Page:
Foodscience of Vermont Cal Mag

Size / Quantity 90 Tablets

  • Our Price: £11.71

A Calcium/Magnesium/D3 supplement to support bone function. A hydrolysed protein chelate form of Calcium and Magnesium in a 2:1 ratio, with additional Vitamin D3, this complex is efficiently assimilated by the body.

Why do we need Calcium?

Calcium is the most abundant mineral in our bodies, making up 2% of our total body weight. It is necessary for most bodily functions and it is estimated that 80% of all American women are calcium deficient. Calcium is involved in the transmission of nerve impulses, muscle contraction (including the heart muscle), blood clotting, reducing cholesterol, enhancing the immune system, maintaining strong bones and teeth and proper sleep.

What factors lead to Calcium deficiency?

The most common factors leading to calcium deficiency are poor eating habits, stress and lack of exercise. Birth control pills draw on the body's calcium levels and large intakes of dietary fat, oxalic acid (present in chocolate) and phytic acid (found in wheat bran) can prevent the absorption of calcium in the body.

Excessive intake of phosphorus, which is present in most soft drinks and junk food, can also cause calcium loss from bones. The body needs phosphorus in a one-to-one ratio with calcium; however, too much phosphorus in the diet can inhibit calcium absorption. Emotional stress and physical stress due to injury, pregnancy or a strict diet can also lead to calcium loss. Stress may also increase cortisone production in the body which can interfere with calcium absorption.

Women are more prone to calcium deficiencies than men. Women lose bone very rapidly in the first few years after menopause. Until menopause, estrogen seems to control the function of the parathyroid gland that monitors the release of calcium from the bones. After menopause, this monitoring system can be adversely affected and calcium may be lost. Some individuals are at higher risk for calcium loss than others. Risk factors include small bones, short stature, fair complexion, slender body type, high alcohol consumption, smoking, lack of exercise and insufficient dietary calcium.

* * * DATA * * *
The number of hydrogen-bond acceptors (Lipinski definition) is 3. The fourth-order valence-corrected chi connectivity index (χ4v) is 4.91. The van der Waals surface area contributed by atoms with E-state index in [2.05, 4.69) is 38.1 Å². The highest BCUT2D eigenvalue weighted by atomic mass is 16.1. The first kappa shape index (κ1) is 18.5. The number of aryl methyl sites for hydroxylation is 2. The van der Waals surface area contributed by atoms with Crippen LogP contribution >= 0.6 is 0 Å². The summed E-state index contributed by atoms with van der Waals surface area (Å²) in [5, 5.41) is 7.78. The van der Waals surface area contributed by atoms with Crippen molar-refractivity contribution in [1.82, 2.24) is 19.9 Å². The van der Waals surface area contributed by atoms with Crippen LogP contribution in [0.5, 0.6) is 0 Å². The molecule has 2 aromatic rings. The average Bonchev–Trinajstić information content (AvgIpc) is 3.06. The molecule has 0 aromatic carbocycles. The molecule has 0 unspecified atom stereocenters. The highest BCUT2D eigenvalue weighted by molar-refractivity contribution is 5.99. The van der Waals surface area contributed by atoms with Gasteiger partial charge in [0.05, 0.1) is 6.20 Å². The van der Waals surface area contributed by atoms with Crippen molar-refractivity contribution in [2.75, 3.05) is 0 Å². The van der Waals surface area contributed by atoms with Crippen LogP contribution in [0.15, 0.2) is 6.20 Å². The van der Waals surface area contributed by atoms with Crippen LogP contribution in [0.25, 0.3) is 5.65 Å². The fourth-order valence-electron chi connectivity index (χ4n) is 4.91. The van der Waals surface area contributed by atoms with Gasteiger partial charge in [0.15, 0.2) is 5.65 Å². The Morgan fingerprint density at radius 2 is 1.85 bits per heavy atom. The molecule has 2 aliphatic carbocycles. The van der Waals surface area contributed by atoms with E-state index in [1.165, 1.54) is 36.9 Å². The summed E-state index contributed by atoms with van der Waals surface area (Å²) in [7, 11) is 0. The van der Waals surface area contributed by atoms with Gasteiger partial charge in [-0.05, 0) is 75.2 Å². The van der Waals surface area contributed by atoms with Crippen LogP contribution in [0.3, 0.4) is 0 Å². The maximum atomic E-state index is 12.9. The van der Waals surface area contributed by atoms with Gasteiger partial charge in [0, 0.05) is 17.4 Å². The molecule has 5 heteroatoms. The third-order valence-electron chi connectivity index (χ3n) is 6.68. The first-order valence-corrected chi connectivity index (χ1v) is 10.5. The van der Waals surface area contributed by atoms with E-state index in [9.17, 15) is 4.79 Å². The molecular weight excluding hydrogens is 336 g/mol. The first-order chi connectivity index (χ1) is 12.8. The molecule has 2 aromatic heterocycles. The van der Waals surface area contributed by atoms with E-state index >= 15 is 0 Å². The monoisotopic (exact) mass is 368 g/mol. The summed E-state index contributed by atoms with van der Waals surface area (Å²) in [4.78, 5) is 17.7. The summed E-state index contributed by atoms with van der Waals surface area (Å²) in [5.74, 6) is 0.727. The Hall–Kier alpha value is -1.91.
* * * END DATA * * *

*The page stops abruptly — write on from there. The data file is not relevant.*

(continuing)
What are the symptoms of Calcium deficiency?

Calcium deficiency symptoms include irritability and nervousness, muscle cramping and fatigue, osteoporosis, periodontal disease, insomnia, high blood pressure, menstrual problems, confusion, throat spasms and twitching and jerking of the major or minor muscles.

What is the Recommended Daily Allowance (RDA) for Calcium and which foods are the best sources?

The RDA for calcium for adults is from 800 to 1,200mg. However, most nutritionists recommend 1,000 to 1,500mg daily for women, long before the start of menopause to prevent calcium deficiency which may lead to osteoporosis. Calcium-rich food sources include milk and milk products like cheese and yogurt, plus dark green leafy vegetables, almonds, walnuts, sunflower seeds, egg yolks, salmon and sardines.

What factors are involved in the metabolism and absorption of Calcium?

Utilisation of calcium depends particularly on correct phosphorus and magnesium levels. In general, we should have a two-to-one ratio of calcium to magnesium. A deficiency of magnesium decreases calcium as well as potassium levels leading to enzyme problems that can interfere with calcium metabolism.

Calcium and magnesium work synergistically to benefit the health of the cardiovascular system. Calcium also works together with phosphorus, and both are involved in the health of the bones and teeth. Both magnesium and phosphorus facilitate calcium absorption in the body. Vitamins A and C also assist in the metabolism of calcium, and Vitamin D is required for its absorption.

Do Calcium Supplements Work?

Yes, one of the best ways to receive sufficient calcium levels is through supplementation. Calcium supplementation in the range of 1,000mg daily supports regeneration of bone and maintenance of blood pressure within normal range.

Keep all supplements out of sight and reach of young children. Do not exceed the stated recommended intake. Content on this site is not intended to substitute advice given by a medical practitioner, pharmacist, or other licensed health-care professional. Contact your health-care provider immediately if you suspect that you have a medical condition. These products are not intended to be used to diagnose, treat, cure, or prevent any disease or health condition. Food supplements must not be used as a substitute for a varied and balanced diet and a healthy lifestyle. Adverse reactions to supplements are rare, but if you experience an adverse reaction stop taking the product and contact your practitioner. Sometimes a supplement will suit one person but not another.

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